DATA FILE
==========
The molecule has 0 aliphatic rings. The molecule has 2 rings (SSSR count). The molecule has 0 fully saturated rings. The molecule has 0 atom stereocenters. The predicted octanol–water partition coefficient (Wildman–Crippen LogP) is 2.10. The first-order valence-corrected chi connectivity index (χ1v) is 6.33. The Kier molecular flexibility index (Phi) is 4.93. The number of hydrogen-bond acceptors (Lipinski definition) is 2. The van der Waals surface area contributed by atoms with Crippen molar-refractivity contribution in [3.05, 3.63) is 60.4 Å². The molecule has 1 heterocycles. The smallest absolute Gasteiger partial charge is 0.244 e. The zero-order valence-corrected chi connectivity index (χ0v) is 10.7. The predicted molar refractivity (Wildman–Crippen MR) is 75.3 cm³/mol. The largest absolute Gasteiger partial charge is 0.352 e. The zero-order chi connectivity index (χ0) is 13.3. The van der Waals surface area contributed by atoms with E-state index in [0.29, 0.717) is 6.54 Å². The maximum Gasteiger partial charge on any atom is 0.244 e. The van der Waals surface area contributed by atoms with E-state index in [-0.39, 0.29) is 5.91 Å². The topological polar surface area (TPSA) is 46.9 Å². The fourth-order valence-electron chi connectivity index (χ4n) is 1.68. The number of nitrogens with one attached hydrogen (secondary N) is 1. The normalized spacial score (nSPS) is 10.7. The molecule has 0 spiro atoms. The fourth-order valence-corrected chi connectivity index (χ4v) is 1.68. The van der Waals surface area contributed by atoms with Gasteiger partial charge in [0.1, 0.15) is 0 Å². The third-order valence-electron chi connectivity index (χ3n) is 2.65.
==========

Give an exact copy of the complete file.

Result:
The molecule has 0 aliphatic rings. The molecule has 2 rings (SSSR count). The molecule has 0 fully saturated rings. The molecule has 0 atom stereocenters. The predicted octanol–water partition coefficient (Wildman–Crippen LogP) is 2.10. The first-order valence-corrected chi connectivity index (χ1v) is 6.33. The Kier molecular flexibility index (Phi) is 4.93. The number of hydrogen-bond acceptors (Lipinski definition) is 2. The van der Waals surface area contributed by atoms with Crippen molar-refractivity contribution in [3.05, 3.63) is 60.4 Å². The molecule has 1 heterocycles. The smallest absolute Gasteiger partial charge is 0.244 e. The zero-order valence-corrected chi connectivity index (χ0v) is 10.7. The predicted molar refractivity (Wildman–Crippen MR) is 75.3 cm³/mol. The largest absolute Gasteiger partial charge is 0.352 e. The zero-order chi connectivity index (χ0) is 13.3. The van der Waals surface area contributed by atoms with E-state index in [0.29, 0.717) is 6.54 Å². The maximum Gasteiger partial charge on any atom is 0.244 e. The van der Waals surface area contributed by atoms with E-state index in [-0.39, 0.29) is 5.91 Å². The topological polar surface area (TPSA) is 46.9 Å². The fourth-order valence-electron chi connectivity index (χ4n) is 1.68. The number of nitrogens with one attached hydrogen (secondary N) is 1. The normalized spacial score (nSPS) is 10.7. The molecule has 0 spiro atoms. The fourth-order valence-corrected chi connectivity index (χ4v) is 1.68. The van der Waals surface area contributed by atoms with Gasteiger partial charge in [0.1, 0.15) is 0 Å². The third-order valence-electron chi connectivity index (χ3n) is 2.65.